Fabrication, development and characterization of a waveguide microscopy device for biological applications
Licentiate thesis, 2016
Our understanding of biological systems has advanced significantly thanks to the development of microscopy methods and suitable biological assays. Surface based methods have increasingly gained interest thanks to their superior sensitivity and ease of use. Still, most of them, such as quartz crystal microbalance (QCM) and surface plasmon resonance (SPR), provide information based on ensemble averaging of biomolecular interactions. In contrast, surface-sensitive microscopy methods provide the possibility to study biological processes on an individual biomolecular basis.
Total internal reflection fluorescent (TIRF) microscopy is a surface-sensitive microscopy method that reaches sensitivities down to the level of single molecules, but it is limited by the need to fluorescently label the interaction partners. On the contrary, waveguide-based evanescent-light scattering microscopy provides a label-free surface-sensitive imaging technique that can also benefit from fluorescent labeling if desired.
Here we present ongoing efforts to further develop a waveguide-based platform for evanescent light-scattering microscopy. By adopting the fabrication and processing steps to a transparent substrate and adding compatible microfluidics, we can now use high NA oil-immersion objectives thereby collecting more light and resolve details that could not be resolved when fabricated on an opaque substrate. Further, well-controlled microfluidic handling makes it possible to perform more complicated experiments and extract data on interaction dynamics. Moreover an image processing code has been developed that can be applied to the different experimental sequences, including both waveguide fluorescent and scattering modes, and thereby extract otherwise hidden information in the experimental data.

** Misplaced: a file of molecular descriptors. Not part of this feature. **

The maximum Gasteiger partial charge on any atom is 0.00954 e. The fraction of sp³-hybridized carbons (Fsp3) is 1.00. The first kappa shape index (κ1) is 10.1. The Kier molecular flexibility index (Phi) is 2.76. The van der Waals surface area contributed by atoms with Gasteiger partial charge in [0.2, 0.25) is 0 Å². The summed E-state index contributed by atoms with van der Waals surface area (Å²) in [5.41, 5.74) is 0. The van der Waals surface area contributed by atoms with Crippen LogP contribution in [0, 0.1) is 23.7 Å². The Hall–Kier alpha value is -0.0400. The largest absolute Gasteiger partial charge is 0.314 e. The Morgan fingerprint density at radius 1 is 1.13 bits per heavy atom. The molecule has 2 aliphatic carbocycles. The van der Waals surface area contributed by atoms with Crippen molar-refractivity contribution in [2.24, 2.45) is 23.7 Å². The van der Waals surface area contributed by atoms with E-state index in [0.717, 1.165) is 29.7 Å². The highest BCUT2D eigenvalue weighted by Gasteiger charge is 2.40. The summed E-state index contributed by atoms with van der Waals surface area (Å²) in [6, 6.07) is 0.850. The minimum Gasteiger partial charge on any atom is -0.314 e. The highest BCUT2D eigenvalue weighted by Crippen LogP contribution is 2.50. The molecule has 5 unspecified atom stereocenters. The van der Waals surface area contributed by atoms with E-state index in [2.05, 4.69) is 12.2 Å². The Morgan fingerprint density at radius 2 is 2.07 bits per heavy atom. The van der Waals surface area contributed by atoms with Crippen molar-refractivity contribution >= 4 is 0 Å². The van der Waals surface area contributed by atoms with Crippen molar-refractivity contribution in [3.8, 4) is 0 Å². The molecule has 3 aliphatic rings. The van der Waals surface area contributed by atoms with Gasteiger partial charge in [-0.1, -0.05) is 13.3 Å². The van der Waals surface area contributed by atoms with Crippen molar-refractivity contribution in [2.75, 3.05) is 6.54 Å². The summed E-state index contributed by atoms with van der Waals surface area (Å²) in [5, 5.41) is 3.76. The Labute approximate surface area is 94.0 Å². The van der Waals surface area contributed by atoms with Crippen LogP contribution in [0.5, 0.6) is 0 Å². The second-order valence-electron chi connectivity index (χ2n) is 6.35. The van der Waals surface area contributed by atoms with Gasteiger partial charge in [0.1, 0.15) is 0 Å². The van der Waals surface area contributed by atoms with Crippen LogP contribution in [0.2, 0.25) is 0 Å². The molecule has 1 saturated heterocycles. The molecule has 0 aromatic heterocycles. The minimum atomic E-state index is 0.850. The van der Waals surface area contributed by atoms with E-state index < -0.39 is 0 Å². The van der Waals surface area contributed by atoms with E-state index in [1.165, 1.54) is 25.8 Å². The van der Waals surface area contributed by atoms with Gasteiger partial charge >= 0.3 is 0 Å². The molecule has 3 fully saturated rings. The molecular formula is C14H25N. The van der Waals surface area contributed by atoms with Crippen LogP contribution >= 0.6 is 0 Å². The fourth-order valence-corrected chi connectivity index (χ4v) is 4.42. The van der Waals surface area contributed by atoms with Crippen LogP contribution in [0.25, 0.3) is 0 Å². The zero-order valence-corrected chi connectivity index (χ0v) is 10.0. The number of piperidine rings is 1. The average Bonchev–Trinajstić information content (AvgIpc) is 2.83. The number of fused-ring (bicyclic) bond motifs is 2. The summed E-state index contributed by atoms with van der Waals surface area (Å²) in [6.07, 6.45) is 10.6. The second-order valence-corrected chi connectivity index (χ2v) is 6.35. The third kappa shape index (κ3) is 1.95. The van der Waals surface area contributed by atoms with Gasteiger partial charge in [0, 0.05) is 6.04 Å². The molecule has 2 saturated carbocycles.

Waveguide scattering microscopy
Waveguide fluorescent microscopy
Luftbryggan, 8th floor, The Department of Microtechnology and Nanoscience (MC2), Chalmers University of Technology
Opponent: Fredrik Westerlund, Associate Professor, Department of Biology and Biological Engineering, Chalmers University of Technology